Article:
Collinsville is Connecticut’s little Boulder, Colorado. Without the mountains or the marijuana or the world-class athletes. But it is mildly hip, has a few bars with open mic nights, and has become a big cycling and kayaking and paddleboarding mecca. And people are always walking around. I think I’m trying to say that it has a good vibe. The FRT also takes cyclists right past the Canton Historical Society Museum here, which of course is awesome.
Heading north out of town, the riverside trail travels a raised boardwalk lined by flowers. Standing paddleboarders littered the dammed portion of the Farmington and it’s all so serene that you won’t even notice that you’re riding next to the Canton Sewage Treatment Plant.
There is another lot at that sewage plant and it’s a good one to use if you just want to do the better half of the FRT (south). Because continuing on north is a bit dicey for parents with their children. The trail leaves the river here and proceeds to cross a lot of roads through suburban Canton.
That’s just a fact of putting a bike path through central Connecticut. We passed a nice pond that I just learned is named Bond Pond. Pond. Bond Pond. Canton has put a bunch of interpretive signs along its entire section of the FRT. There’s a final one right before we reached the largest road crossing on the entire FCHT/FRT. I think. (The FCHT goes under route 44 by the Avon police department.)
Don’t try to be tough and cross 44 here without using the proper crosswalk allowances. And honestly, if you have kinds under, say, 10 or are uncomfortable riding in traffic, this next section isn’t for you. For once across 44… there is no more fancy graded paved path through the woods. Nope. You’re on curvy Canton and Simsbury backroads with no shoulder.
For experience cyclists, it’s a nice ride. And in the summer of 2020 at least, there are FRT signs at each intersection to guide you. (And trust me, you’ll need them as the route is not otherwise clear.)
After a couple of road miles and now in Simsbury, keep your eyes peeled for a town park along West Mountain Road, for that means the FRT makes its abrupt return to the woods shortly thereafter. And the trail is very different here.
It is an unpaved dirt trail. Of the 16 miles of the extension, about half is paved, a quarter is road, and a quarter is dirt. It makes for an exciting ride. Adding to the excitement here in Simsbury are all the tree roots! (It’s not that bad, but be aware.)
After a few minutes, the trail pops out onto the dirt Town Forest Road. There are trails for hiking here that will take you through the woods to Tulmeadow Farm (to the north) and through the woods to Ethel Walker School (to the east.)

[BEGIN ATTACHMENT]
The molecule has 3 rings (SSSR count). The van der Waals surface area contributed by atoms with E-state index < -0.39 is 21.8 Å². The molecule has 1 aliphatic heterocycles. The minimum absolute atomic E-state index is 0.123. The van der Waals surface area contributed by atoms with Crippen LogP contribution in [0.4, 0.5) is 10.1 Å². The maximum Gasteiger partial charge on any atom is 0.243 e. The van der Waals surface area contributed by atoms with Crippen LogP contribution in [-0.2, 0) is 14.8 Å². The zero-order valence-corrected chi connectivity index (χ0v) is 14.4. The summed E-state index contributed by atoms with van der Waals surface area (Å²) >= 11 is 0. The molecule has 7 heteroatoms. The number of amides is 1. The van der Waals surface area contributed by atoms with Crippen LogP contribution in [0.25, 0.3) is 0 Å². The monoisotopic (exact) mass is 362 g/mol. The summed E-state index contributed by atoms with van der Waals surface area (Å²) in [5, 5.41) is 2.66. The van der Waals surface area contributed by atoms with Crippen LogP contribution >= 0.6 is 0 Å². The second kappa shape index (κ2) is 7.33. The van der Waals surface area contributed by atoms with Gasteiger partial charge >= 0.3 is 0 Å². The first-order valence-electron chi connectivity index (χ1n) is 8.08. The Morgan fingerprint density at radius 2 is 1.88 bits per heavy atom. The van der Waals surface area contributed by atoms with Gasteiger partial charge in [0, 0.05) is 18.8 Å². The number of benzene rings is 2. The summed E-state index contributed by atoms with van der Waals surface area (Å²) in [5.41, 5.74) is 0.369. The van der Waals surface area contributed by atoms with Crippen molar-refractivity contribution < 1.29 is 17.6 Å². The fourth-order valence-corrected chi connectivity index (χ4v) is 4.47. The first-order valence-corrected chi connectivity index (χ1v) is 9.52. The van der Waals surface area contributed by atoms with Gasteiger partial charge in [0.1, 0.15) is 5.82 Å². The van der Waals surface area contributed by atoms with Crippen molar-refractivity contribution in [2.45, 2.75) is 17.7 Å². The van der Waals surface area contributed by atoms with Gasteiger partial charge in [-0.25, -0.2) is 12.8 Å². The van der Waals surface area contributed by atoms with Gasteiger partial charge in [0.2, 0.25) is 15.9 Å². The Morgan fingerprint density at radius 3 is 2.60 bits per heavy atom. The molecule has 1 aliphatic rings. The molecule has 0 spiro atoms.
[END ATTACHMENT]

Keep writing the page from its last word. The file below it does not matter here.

Or you can keep heading northeast on the FRT, to the end of the road, across the other road, and into Stratton Brook State Park. This is a beautiful mile or so of trail.
And it’s not just the pond and covered bridge that add to the tranquility of the ride. It’s more the cathedral of pines that stand usher you all the way from the state park’s center, near Simsbury High School, and out onto West Steet.
From there, the path follows the road, past the excellent Millwright’s Restaurant and finally to Hopmeadow Street (route 10/202). Here, head south along the Farmington Canal Heritage Trail into Avon, Farmington, Plainville, and beyond. Or head north, passing the famous Old Drake Hill Flower Bridge before heading up alongside Iron House Boulevard on into East Granby and Granby before hitting the Massachusetts state line in Suffield.
The Farmington River Trail allows for a pretty cool loop ride of about 28 miles. The only issue is the fairly lengthy road ride in Canton that wouldn’t be super safe for younger kids. I guess a good rule of thumb is, “if a person can do 28 miles without issue, that person can handle the roads in Canton.”
Continue on to FCHT Section 2: Hopmeadow St, Simsbury to Red Oak Hill Drive, Farmington
Continue on to FCHT Section 3: Red Oak Hill Drive to Canal Street, Southington
Farmington Canal Heritage Trail & Farmington River Trail
CTMQ’s Farmington Canal Heritage Trail Intro
CTMQ’s Cycling, Multi-Use, & Rails-to-Trails Paths
Daniel Scheivert saysOctober 16, 2020 at 11:26 am
I tried to do the loop yesterday, starting in Plainville. When I got to Simsbury, by the police station, the path was under some construction, and I was rerouted. After hooking back up with trail, I ended up on Stratton Brook road to find the on road way to get back to the other trail to make the loop.
There was very minimal signage. Does anyone have the actual roads you need to take to get through Canton and head south on the other trail ?